From these measures, KPIs (Key Performance Indicators) can be established to answer important questions, such as:
- How many users have registered today?
- What are the incomes today?
- What are the operating costs?
- What is the number of tickets opened to the Call Center today?
- Etc …
There are many instrumentation platforms to produce graphics (Graphite, Grafana, …).
It is also good practice to set up information radiators in the organization’s offices, for example on a big screen. These information radiators must show very clearly what the normal looks like, so that you can more easily notice the strange behaviors.
S for Sharing
The last component of CAMS is Sharing. Sharing has three components:
- the visibility,
- the transparency,
- the transfer of knowledge.
Let’s talk about visibility first. Visibility is what allows everyone to see the progress of other parts of the organization. So that’s what you did.
Concretely, visibility makes it possible to know if the work of a team can introduce a problem to another team. And it also allows for early feedback, which helps to ensure that failures occur early rather than late.
Let’s move on to transparency. Transparency is what allows everyone to work towards a common goal. So that’s why we did what we did.
In practice, a lack of transparency can lead to misalignment between teams and lead to inappropriate developments, for example.
Finally, the transfer of knowledge. The transfer of knowledge aims to:
- avoid constraints in the organization,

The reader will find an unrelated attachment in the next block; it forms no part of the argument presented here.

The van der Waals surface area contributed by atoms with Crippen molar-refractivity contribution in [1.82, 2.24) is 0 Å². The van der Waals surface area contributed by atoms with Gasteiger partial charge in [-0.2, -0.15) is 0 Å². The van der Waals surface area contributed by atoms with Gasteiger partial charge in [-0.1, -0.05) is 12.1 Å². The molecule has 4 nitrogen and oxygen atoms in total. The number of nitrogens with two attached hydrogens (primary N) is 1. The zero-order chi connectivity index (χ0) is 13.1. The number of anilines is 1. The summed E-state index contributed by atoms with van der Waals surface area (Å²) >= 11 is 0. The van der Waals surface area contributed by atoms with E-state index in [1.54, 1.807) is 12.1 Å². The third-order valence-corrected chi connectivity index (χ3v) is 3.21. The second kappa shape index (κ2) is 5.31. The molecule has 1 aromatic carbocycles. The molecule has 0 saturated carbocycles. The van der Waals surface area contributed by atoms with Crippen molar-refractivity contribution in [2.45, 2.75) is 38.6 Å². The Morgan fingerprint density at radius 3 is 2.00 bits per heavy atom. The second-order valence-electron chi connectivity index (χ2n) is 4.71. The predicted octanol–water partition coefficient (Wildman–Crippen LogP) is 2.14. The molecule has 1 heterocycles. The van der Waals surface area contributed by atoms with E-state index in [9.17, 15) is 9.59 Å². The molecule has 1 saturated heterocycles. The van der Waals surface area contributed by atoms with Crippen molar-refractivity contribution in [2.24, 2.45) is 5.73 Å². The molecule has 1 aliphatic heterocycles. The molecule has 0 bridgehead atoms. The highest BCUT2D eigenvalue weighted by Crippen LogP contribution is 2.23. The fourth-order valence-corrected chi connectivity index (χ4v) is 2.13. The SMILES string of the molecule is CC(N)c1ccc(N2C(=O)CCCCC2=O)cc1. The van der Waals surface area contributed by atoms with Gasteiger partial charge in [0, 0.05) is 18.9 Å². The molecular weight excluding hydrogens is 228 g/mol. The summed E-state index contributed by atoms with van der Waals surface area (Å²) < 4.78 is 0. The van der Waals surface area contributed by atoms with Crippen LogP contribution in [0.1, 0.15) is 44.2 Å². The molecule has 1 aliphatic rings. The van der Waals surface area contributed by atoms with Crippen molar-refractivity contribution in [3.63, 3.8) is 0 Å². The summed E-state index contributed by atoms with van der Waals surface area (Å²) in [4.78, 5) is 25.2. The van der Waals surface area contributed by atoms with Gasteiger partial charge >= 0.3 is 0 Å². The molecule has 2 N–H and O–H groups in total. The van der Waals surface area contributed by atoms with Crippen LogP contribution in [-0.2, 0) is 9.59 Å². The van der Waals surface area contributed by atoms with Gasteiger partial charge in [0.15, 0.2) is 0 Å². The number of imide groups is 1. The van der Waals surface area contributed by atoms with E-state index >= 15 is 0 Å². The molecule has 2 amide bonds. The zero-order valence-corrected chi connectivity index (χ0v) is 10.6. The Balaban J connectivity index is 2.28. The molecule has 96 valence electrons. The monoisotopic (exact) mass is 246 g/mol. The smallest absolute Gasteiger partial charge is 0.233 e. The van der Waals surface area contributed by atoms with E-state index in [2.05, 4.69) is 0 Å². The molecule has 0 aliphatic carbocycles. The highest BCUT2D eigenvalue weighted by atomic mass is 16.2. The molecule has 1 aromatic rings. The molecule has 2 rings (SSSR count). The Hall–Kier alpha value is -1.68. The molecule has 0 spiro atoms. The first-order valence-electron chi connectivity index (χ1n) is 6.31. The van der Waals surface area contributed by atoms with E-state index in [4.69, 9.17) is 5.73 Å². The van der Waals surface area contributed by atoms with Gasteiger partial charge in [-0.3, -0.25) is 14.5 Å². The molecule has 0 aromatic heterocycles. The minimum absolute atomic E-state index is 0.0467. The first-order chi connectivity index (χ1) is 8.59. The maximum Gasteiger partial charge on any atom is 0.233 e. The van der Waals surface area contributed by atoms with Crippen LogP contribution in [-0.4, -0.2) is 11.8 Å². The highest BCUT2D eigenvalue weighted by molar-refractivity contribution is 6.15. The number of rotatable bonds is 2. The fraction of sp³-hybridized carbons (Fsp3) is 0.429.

- promote the collective intelligence.
What does it mean to avoid constraints? To better understand, let’s take an example. Often, in organizations, only one person has some know-how. And when this person goes on vacation, the whole team gets stuck. This is called a constraint.
To avoid this, the solution is to share knowledge between people. Let’s take a concrete example: the deployment of an application. If only one person knows how to deploy an application, then when this person is away, the team will no longer be able to deploy the application.
And what does collective intelligence mean? Collective intelligence materializes the fact that we are more intelligent collectively than individually. Why ? Simply because it is possible to retain the best ideas to solve problems.
There is a lot of way to put knowledge sharing in place. If you are in Agile, then you already share knowledge through Daily Stand-up and retrospectives. On the development side, documentation in general and well-documented code are ways to share knowledge. The ChatOps, which will be the subject of an article later, makes it possible to let everyone know the result of the work done. Events such as internal conferences, technical presentations or less formal discussions during lunches also help to promote the sharing of knowledge.
In the light of this model, we become more aware that the pure automation part of the build chain and delivery are only a small part of DevOps. DevOps is not just tools, it’s a lot more, it’s a culture, a state of mind, using the same concepts than Agility, as Agility uses Lean principles. In other words, DevOps relies heavily on Lean.
More articles on my blog http://www.agilelabtest.com.
My LinkedIn profile: https://fr.linkedin.com/in/brunodelb